)
6	gov-passports-covid.com	
	Name servers: ns2.suspended-domain.com (
) ns1.suspended-domain.com (
)
7	gov-passports-register.com	
	Name servers: ns2.suspended-domain.com (
) ns1.suspended-domain.com (
)
8	gov-register-passport.com	
	Name servers: ns2.suspended-domain.com (
) ns1.suspended-domain.com (
)
9	nhs-covid-applications.com	
	Name servers: a.dnspod.com (
) b.dnspod.com () c.dnspod.com ()
IPv4: 8.209.79.72 (
)
10	nhs-covid-forms.com	
	Name servers: a.dnspod.com (
) b.dnspod.com () c.dnspod.com ()
IPv4: 8.209.79.72 (
)
11	nhs-covid-pass-apply.com	
	Name servers: a.dnspod.com (
) b.dnspod.com () c.dnspod.com ()
IPv4: 8.209.79.72 (
)
12	nhs-covid-pass-form.com	
	Name servers: a.dnspod.com (
) b.dnspod.com () c.dnspod.com ()
IPv4: 8.209.79.72 (
)
13	nhs-covid-pass-register.com	
	Name servers: a.dnspod.com (
) b.dnspod.com () c.dnspod.com ()
IPv4: 8.209.79.72 (
)
14	nhs-covid-passports.com	
	Name servers: a.dnspod.com (
) b.dnspod.com () c.dnspod.com ()
IPv4: 8.209.79.72 (
)
15	nhs-covid-register.com	
	Name servers: a.dnspod.com (
) b.dnspod.com () c.dnspod.com ()
IPv4: 8.209.79.72 (
)
16	nhs-covid-verify.com	
	Name servers: a.dnspod.com (
) b.dnspod.com () c.dnspod.com ()
IPv4: 8.209.79.72 (
)
17	nhs-new-passport.com	
	Name servers: a.dnspod.com (
) b.dnspod.com () c.dnspod.com ()
IPv4: 8.209.79.72 (
)
18	nhs-register-covid-pass.com	
	Name servers: a.dnspod.com (
) b.dnspod.com () c.dnspod.com ()
IPv4: 8.209.79.72 (
)
19	nhs-register-pass-covid.com	
	Name servers: a.dnspod.com (
) b.dnspod.com () c.dnspod.com ()
IPv4: 8.209.79.72 (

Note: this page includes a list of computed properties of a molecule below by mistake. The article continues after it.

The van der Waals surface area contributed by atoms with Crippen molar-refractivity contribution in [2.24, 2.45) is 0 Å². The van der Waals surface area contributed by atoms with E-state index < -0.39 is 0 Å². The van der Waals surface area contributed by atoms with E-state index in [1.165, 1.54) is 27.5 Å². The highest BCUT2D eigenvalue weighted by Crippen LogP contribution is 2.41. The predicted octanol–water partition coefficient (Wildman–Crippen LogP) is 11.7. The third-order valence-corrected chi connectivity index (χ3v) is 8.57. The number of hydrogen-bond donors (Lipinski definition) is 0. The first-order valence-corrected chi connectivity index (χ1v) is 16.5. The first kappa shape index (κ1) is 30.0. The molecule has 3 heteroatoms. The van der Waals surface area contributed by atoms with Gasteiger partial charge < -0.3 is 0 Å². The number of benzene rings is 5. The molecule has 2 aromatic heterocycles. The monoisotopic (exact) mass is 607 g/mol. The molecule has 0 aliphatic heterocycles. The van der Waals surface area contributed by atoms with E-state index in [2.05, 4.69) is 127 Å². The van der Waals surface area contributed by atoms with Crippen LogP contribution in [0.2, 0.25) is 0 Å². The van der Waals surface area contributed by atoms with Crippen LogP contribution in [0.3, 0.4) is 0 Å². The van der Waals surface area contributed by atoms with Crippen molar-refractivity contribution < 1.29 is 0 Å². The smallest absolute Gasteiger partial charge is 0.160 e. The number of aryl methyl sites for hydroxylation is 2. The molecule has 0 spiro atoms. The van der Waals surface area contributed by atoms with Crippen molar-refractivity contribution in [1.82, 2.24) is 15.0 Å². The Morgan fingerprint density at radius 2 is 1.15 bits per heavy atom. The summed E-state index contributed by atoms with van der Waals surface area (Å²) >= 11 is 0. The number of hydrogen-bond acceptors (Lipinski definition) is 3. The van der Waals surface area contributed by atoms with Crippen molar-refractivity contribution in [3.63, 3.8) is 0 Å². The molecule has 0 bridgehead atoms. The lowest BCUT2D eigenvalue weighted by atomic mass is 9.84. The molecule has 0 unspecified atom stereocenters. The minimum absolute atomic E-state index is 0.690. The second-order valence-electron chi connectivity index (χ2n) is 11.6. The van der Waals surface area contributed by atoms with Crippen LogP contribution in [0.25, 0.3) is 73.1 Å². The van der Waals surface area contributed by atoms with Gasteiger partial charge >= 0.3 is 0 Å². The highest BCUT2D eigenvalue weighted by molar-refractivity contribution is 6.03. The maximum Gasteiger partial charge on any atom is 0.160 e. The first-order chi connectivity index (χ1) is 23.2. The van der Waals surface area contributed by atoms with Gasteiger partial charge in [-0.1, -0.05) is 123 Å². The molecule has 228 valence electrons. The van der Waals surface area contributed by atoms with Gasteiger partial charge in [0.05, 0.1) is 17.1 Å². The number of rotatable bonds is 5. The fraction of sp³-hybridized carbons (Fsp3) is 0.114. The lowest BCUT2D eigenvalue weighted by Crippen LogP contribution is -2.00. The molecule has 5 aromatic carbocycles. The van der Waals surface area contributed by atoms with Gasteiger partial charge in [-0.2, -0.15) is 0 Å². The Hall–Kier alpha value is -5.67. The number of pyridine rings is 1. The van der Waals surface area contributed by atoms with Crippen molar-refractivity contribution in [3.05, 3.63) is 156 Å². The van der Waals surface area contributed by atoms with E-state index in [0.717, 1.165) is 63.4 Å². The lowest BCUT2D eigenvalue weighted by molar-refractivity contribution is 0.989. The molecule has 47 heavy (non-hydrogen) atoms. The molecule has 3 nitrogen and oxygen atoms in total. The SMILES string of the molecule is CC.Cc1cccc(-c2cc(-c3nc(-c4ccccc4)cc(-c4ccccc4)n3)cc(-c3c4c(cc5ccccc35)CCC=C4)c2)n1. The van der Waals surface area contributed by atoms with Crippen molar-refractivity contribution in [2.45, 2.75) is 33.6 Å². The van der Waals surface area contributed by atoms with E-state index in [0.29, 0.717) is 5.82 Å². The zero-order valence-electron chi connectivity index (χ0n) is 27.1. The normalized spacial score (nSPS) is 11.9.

)
20	nhs-register-passport.com	
	Name servers: a.dnspod.com (
) b.dnspod.com () c.dnspod.com ()
IPv4: 8.209.79.72 (
)
21	nhs-register-passports.com	
	Name servers: a.dnspod.com (
) b.dnspod.com () c.dnspod.com ()
IPv4: 8.209.79.72 () 

You can see that this threat actor is focusing in on NHS Covid scams in particular. The reason for choosing this type of attack are that they are usually fairly effective, especially since banks and mobile networks have implemented a number of mechanisms to protect their users, including 2FA and additional checks.

If you are a regular user I’d highly recommend against attempting to do your own investigation into these scammers. As I’ve stated on this post, and some previous ones, the payload that is delivered can be varied based on a variety of factors – this can include your IP, User Agent and a number of other things. In investigations we’ve seen how the payload can even vary depending on the number of times a location has been visited. The risk that you take is that unusual/previously unseen malware will make its way onto your machine.

My advice is: do not visit any link sent over SMS unless you are 100% sure it is genuine. If you have even the smallest doubt at all, reach out to the company directly by visiting their official website and using the contact information you find on that page.

If there is one take-away here, it’s that checking a site using online tools does not guarantee it’s safe.

Many people are eagerly awaiting a bonus at Christmas time, scammers are looking for one too. Don’t be their pay day.